The Lisburn Ladies Fine Dining Club had our first outing of 2016 at the weekend. And it wasn’t just dining for dining’s sake, enjoyable as that is. No, this time we were celebrating two anniversaries, one for Andrea and one for me, with Michelle along to assist in the celebration. I think Andrea’s anniversary is the more significant of the two, being a full year since she began to live full time as the woman she is. My own rather more modest anniversary is the second anniversary of the first time I ever fully presented as female, behind closed doors and closed blinds in my own house on a bright and sunny February Friday. Going full time, as Andrea did a year ago, is a life-defining change and step which I hope to be taking in the first half of next year for myself. I wouldn’t for one second think that me playing dress-up for a day with nobody around is comparable to that. However, the significance of what I did that day can’t be understated. Without that release, that day when everything changed, nothing would be as it is now. I suppose it is of internal significance rather than external significance.
It was in the immediate aftermath of that day that I started this blog, so obviously I did write about it at the time. It’s still there in the archive if you want to read it although I’m not going to link to it – let’s just say I look a bit of a state. At the time I was incredibly pleased with how I looked, but in retrospect I was making all the typical first-time TV mistakes – dressing far too young, OTT make-up, horrendous long blonde wig. On the positive side, one of the two dresses that I had bought for that day is still part of my regular wardrobe and I have worn it out fairly recently.
I first presented as female privately in my own home on 7th February 2014. A little over two months later, on 9th April, I went out in public for the first time. In those intervening two months I had traded in the big platinum blonde wig for a rather more subdued honey blonde bob, and generally gone to the opposite extreme in the clothing department, frumping it up to a rather excessive extent. This was the look that prompted Mrs K to say that I dressed like a librarian. I suppose I’m still evolving my style, but I think I have found a happy medium. To be honest, Mrs K’s style has inspired my own quite a bit, but then again I do like the way she dresses. My style isn’t quite the same, things that work on her 5’2” frame won’t work on my 6’2” one. And she doesn’t do heels. At all. She thinks I’m obsessed with shoes – I don’t know what she means, I only have about 25 pairs. But it is a little frustrating that Mrs K hasn’t seen me, by which I mean Kirsty not Bob, in person since July 2014, at which point I was still very much developing a style, so she has this fixed view of what I look like which is quite far off the mark now.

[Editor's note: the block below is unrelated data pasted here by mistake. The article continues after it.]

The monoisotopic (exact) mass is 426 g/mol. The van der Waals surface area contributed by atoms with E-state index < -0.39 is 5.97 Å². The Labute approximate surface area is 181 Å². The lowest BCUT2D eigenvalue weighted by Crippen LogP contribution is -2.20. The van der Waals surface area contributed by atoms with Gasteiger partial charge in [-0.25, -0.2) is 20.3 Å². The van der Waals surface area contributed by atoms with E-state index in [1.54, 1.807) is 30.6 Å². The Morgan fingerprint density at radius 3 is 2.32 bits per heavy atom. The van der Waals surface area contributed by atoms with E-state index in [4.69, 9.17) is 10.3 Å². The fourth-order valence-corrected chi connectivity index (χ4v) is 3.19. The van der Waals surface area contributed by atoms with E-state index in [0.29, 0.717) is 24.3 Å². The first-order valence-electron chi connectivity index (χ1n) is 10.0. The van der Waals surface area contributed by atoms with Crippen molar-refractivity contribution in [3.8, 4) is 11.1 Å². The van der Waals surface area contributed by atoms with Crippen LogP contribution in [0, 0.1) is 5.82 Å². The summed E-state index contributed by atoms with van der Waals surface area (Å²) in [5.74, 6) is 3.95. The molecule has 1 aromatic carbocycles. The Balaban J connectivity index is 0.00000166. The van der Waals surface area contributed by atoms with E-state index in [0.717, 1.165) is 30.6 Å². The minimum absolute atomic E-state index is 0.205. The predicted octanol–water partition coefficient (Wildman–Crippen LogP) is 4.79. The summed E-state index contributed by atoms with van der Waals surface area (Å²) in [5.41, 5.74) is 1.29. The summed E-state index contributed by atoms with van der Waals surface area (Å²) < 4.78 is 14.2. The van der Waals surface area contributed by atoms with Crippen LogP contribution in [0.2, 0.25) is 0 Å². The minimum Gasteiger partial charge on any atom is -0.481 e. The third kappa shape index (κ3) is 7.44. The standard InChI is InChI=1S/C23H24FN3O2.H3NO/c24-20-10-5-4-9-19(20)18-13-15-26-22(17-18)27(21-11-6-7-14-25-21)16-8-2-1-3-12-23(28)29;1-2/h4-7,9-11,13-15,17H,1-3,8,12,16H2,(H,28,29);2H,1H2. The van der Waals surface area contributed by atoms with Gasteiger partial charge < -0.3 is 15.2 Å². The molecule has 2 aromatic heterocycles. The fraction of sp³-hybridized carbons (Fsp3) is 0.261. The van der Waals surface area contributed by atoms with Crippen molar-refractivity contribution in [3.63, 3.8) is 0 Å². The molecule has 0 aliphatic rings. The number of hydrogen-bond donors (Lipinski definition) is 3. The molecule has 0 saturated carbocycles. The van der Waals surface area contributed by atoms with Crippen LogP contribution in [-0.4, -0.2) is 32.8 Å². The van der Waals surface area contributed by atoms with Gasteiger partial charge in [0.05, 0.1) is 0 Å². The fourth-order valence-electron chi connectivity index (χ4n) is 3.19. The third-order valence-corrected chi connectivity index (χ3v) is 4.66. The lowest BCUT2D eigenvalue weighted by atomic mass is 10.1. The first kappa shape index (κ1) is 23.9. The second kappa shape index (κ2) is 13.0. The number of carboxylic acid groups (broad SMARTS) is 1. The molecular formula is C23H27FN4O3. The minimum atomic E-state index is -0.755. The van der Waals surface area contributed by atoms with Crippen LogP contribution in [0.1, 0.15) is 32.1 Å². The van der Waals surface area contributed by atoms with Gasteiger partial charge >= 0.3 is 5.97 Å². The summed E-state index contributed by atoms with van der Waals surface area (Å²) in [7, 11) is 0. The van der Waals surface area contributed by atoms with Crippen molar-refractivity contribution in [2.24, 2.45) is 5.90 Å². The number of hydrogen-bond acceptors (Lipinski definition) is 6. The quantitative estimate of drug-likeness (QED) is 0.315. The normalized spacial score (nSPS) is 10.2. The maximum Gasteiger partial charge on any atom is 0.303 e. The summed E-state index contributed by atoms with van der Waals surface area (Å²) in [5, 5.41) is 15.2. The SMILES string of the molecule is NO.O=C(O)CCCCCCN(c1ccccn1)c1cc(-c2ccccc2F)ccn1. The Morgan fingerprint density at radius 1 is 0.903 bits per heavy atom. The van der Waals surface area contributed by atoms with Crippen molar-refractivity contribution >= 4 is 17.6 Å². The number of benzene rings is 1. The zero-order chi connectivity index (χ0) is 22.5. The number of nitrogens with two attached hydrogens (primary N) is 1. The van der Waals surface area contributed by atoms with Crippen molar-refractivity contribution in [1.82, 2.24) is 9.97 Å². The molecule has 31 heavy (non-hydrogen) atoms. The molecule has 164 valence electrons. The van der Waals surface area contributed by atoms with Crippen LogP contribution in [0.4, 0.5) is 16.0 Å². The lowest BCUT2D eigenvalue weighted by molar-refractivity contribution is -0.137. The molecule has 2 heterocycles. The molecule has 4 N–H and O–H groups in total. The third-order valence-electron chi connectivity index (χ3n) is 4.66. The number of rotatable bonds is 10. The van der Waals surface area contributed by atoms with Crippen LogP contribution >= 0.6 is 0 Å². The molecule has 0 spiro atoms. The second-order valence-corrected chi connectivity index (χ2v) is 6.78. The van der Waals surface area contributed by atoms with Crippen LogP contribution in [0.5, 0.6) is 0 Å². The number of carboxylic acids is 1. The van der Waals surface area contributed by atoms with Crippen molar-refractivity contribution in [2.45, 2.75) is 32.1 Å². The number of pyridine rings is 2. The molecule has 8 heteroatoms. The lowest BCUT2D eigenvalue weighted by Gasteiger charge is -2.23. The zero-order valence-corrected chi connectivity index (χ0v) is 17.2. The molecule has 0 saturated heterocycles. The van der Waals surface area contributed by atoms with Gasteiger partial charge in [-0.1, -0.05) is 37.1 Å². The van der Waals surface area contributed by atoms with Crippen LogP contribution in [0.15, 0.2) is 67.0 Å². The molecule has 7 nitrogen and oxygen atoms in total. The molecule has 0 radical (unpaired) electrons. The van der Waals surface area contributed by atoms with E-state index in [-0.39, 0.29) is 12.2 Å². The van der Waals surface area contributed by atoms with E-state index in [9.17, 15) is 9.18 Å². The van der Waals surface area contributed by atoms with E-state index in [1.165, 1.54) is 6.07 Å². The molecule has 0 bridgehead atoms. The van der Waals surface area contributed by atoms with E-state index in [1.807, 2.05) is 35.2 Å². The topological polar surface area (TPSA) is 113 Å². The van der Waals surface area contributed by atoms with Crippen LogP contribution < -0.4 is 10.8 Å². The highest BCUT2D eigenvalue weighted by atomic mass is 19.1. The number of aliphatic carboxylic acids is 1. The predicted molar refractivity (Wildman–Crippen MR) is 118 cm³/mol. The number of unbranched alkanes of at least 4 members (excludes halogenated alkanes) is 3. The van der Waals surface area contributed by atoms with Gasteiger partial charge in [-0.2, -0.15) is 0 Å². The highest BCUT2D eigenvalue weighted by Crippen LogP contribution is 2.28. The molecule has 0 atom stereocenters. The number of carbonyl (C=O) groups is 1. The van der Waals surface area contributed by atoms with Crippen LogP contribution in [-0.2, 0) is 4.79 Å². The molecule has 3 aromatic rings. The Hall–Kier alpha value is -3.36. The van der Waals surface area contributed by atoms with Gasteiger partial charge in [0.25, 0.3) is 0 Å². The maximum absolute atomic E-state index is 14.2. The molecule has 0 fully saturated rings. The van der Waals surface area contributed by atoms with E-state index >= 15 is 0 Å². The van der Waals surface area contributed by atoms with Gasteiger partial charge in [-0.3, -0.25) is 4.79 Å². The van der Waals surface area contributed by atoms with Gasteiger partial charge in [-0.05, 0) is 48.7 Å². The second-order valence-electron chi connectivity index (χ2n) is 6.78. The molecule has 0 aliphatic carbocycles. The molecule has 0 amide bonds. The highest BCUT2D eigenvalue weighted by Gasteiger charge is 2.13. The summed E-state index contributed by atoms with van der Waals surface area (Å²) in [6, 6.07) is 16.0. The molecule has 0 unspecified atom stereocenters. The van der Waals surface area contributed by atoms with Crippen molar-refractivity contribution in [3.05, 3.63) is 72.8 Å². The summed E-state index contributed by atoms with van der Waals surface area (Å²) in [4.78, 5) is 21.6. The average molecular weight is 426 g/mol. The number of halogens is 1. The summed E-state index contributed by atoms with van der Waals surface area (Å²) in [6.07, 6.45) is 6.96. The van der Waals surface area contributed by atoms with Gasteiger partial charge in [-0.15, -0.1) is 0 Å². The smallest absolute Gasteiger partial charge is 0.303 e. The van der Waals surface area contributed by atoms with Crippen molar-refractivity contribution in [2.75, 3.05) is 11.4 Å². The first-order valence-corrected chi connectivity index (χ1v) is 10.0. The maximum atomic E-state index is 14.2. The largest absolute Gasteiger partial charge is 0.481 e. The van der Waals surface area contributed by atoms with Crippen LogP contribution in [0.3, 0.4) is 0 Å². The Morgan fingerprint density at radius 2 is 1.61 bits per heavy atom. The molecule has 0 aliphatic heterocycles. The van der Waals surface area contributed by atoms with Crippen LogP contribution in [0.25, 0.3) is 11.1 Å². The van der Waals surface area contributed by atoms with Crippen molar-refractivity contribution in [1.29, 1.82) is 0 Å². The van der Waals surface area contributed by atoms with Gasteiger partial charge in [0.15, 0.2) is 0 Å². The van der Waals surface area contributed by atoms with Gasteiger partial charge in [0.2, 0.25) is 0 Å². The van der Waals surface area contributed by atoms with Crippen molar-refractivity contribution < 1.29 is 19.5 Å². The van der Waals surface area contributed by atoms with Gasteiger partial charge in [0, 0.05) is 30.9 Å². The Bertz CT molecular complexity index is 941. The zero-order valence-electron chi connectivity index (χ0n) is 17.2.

But to go back to my main point, that day really did change everything for me. Beforehand, I never would have believed it would be possible for me to ever appear in public as a woman. Now, it’s just who I am. A light was switched on, and I could never go back to the dark again.
So anyway, how was the meal? Well I’ll get to that. Andrea had invited me down to her house for the weekend, so the meal was really just a part of what I got up to. I was at the Butterfly Club premises by shortly before 3pm to begin my transformation, to find that Michelle was already there transforming herself. I was out by around 4.15 and on my way down to chez Andrea, while Michelle was planning a browse round the shops before dining. I actually had to make a brief stop on the way to Andrea’s. While packing my case the previous night I realised that I had poked holes in the toes of all my knee highs, so I had a quick detour to a supermarket to pick up a new 5-pack, particularly considering I was going to need a pair of knee highs to wear with my jeans on Sunday.
I walked in through Andrea’s back door shortly after 5.20pm. She saw me clutching the multipack of knee highs and said “Aww thanks, you’ve brought me a present of tights”. Yes very funny. We had a quick cup of tea and a catch-up, while I applied a top coat of glitter to my already-deep-pink nails. This is what counts as pushing the boat out in Kirstyland. I managed to dump my case, get a little bit unpacked and change my footwear – I was wearing my nice and cosy winter dress from M&S but I thought since we were going to a restaurant I would swap my casual light brown ankle boots for some classier looking black block heels. Andrea wore a blouse, trousers and heels, resplendent all in black.